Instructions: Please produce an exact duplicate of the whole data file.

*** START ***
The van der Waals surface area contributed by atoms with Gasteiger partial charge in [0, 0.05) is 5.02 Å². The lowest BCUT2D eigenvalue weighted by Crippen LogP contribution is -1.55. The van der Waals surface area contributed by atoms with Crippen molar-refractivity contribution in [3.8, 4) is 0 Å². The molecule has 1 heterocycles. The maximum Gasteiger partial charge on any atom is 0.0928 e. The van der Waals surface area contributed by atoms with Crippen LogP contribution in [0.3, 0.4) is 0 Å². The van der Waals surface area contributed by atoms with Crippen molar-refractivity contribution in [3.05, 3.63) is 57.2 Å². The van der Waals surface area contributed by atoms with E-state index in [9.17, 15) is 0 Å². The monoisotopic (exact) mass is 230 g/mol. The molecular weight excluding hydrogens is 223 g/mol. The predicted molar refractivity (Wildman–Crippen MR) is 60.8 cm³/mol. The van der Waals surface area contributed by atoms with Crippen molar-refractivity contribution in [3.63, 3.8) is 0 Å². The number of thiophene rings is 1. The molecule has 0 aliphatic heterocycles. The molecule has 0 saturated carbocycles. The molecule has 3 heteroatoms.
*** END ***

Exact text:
The van der Waals surface area contributed by atoms with Gasteiger partial charge in [0, 0.05) is 5.02 Å². The lowest BCUT2D eigenvalue weighted by Crippen LogP contribution is -1.55. The van der Waals surface area contributed by atoms with Crippen molar-refractivity contribution in [3.8, 4) is 0 Å². The molecule has 1 heterocycles. The maximum Gasteiger partial charge on any atom is 0.0928 e. The van der Waals surface area contributed by atoms with Crippen LogP contribution in [0.3, 0.4) is 0 Å². The van der Waals surface area contributed by atoms with Crippen molar-refractivity contribution in [3.05, 3.63) is 57.2 Å². The van der Waals surface area contributed by atoms with E-state index in [9.17, 15) is 0 Å². The monoisotopic (exact) mass is 230 g/mol. The molecular weight excluding hydrogens is 223 g/mol. The predicted molar refractivity (Wildman–Crippen MR) is 60.8 cm³/mol. The van der Waals surface area contributed by atoms with Crippen molar-refractivity contribution in [3.63, 3.8) is 0 Å². The number of thiophene rings is 1. The molecule has 0 aliphatic heterocycles. The molecule has 0 saturated carbocycles. The molecule has 3 heteroatoms.